‘Max and Lewis playing chess at the highest level’

Finley Crebolder
Max Verstappen just ahead of Lewis Hamilton. Saudi Arabia December 2021

Nico Hulkenberg says that in their battle in Saudi Arabia, Max Verstappen and Lewis Hamilton were playing “chess at the highest level.”

The two title contenders went wheel to wheel a number of times in the penultimate round of the 2021 campaign, with the Mercedes man prevailing to go level on points with the Dutchman heading into the final race.

Their battle reached boiling point 37 laps in when, after forcing Hamilton wide, Verstappen was told to give him the position and tried to so at the end of the lap, slowing down in front of the Brit, to ensure he’d get DRS for the straight that followed.

However, the seven-time World Champion hesitated to go past him, causing the leader to slow even more and the two to crash into one another.

Hulkenberg found it all “fascinating” and says it was like the two were playing a game of chess.

“That’s Max Verstappen. He fights like a lion for the championship and he gives everything he has,” the German said on Servus TV.

“He knew he wouldn’t be able to overtake Lewis if he let him pass. That’s why he prepared and planned it so cleverly. Lewis smelled a trap. That’s why he didn’t want to overtake Max at the point he was following.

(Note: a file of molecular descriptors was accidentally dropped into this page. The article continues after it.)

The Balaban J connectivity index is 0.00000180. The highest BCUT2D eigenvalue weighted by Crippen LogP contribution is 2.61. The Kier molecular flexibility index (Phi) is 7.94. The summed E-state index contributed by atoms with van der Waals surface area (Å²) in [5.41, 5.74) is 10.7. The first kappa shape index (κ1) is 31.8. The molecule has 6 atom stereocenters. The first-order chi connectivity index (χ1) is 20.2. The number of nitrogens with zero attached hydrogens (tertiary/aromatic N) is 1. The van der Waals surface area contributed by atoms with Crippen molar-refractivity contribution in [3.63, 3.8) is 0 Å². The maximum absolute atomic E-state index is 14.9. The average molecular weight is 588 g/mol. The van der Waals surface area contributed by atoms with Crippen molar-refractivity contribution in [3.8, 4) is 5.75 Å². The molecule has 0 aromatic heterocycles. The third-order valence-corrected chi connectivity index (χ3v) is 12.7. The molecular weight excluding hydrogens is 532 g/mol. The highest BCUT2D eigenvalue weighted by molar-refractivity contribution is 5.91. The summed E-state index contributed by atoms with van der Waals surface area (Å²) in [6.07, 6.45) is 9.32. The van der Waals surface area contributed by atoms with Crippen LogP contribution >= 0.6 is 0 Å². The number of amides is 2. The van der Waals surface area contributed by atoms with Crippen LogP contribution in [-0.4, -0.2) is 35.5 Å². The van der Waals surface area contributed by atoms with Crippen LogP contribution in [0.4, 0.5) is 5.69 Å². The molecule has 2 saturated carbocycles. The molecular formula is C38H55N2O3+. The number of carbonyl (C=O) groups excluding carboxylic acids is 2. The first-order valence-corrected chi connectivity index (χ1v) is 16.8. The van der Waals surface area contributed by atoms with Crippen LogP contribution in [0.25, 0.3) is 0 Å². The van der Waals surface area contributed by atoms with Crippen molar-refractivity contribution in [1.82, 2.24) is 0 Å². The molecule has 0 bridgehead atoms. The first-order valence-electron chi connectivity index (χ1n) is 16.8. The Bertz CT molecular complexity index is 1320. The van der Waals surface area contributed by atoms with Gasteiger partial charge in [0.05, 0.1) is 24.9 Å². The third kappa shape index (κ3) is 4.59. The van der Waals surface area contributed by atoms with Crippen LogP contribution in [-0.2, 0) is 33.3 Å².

“That was chess at the highest level. Those two race at 300 km/h and still think things like this.”

Mercedes’ initial argument for why Hamilton didn’t go past Verstappen was that they hadn’t yet told him that the 24-year-old was going to hand him the position.

However, the driver later stated that he didn’t want to overtake and give his rival DRS for the following section.

Hulkenberg has little doubt that was indeed the reason for his hesitance, but isn’t sure if it was the best tactic by the reigning champion given that he was the faster driver.

 

“I’m sure it had to do with DRS,” he added.

“The DRS measuring point is before the last bend. Max wanted Lewis to overtake before that point so he could get DRS and overtake Lewis right away. These are strategic games. Lewis knew that, of course, and that’s why he stayed behind, but then it got a little too close.

“Both played it too extreme. However, from Lewis’s perspective, I don’t quite understand why he didn’t overtake immediately and continue his race.”

 

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